Two Massachusetts accounting firms separately recently notified the Office of the Massachusetts Attorney General and the Office of Consumer Affairs and Business Regulation of data breach incidents at their firms, resulting in the unauthorized access of their respective clients’ names, addresses and Social Security numbers.

The first accounting firm, King McNamara Moriarty LLP (KMM) discovered

The GDPR will apply as of May 25, 2018. It provides a single set of very innovative rules directly applicable in the entire European Union (EU), without the need for national implementing measures—which means that any personal data processing ongoing at this date shall be in compliance with the GDPR. This leaves one year for companies to ensure compliance with the GDPR.

The GDPR provides for a scope of application wider than processing undertaken in EU countries. Indeed, it will also apply to data controllers or subcontractors not established within the EU which are in charge of data processing with the aim to provide goods and services to EU residents or to monitor EU residents’ behavior.

A business can take several steps in order to organize compliance with provisions of the GDPR:
Continue Reading GDPR Effective Date and Geographical Scope of Application

Privacy laws in Asia-Pacific countries such as Japan, Australia, New Zealand and Singapore restrict the export of personal information except when the exporter meets certain qualifying conditions. One qualifying condition is if the exporter is in compliance with the Asia-Pacific Economic Cooperation’s Cross-Border Privacy Rules System (CBPR). Under the CBPR, the exporting company would have its data privacy policy and practices reviewed and certified by a third party to confirm the policy and practices are consistent with the applicable domestic law. For example, if an exporting company desired to export personal information of Japanese citizens, its privacy policy and practices would need to be consistent with Japanese law in order for the third party to certify the exporter was CBPR compliant. A company promoting compliance with CBPR on its website would be representing, directly or indirectly, expressly or by implication, that it was certified by a third party to participate in APEC’s CBPR system.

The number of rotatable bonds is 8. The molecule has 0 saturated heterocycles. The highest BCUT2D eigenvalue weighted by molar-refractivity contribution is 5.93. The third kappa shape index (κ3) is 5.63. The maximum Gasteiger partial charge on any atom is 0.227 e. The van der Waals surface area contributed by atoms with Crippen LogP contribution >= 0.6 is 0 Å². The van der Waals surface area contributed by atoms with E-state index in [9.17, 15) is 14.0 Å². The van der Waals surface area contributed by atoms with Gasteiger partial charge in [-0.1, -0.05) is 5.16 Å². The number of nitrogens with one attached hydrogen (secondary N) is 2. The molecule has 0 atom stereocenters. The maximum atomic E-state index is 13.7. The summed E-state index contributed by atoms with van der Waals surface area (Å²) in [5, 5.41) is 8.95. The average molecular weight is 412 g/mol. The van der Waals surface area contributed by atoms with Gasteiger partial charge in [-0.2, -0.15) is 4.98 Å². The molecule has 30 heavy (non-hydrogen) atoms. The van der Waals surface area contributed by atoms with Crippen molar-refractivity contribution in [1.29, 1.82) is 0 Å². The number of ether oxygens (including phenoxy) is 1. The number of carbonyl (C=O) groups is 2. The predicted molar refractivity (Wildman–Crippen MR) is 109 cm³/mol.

The U.S.’s data protection scheme does not require a third party to review a company’s privacy practices and policy prior to its export of personal information from the U.S. However, the U.S. scheme does prohibit a company from making false statements about its privacy practices and policy. Acting Federal Trade Commission (FTC) Chairman Maureen K. Ohlhausen recently reinforced the importance of this U.S. requirement, stating that companies “must live up to the promises they make to protect consumer data.”
Continue Reading FTC Resolves Allegations Against Three U.S. Based Companies Involving Misrepresentations of International Privacy Program Certifications

As was expected, President Trump signed into law the rescinding of the broadband privacy regulations adopted in 2016 by the Obama administration’s Federal Communications Commission (FCC).

The now rescinded regulations would have required internet service providers (ISPs) to obtain consent from a customer before using or selling the customer’s Web browsing history, app usage history,

Yahoo’s troubles for failing to timely disclose security breaches provides rare insight into quantifying the financial and other costs to a company’s shareholders and leadership when a security breach occurs and is mishandled.

In 2014, more than a billion Yahoo accounts were hacked. Then in 2015 and 2016, more than 500,000 Yahoo user accounts were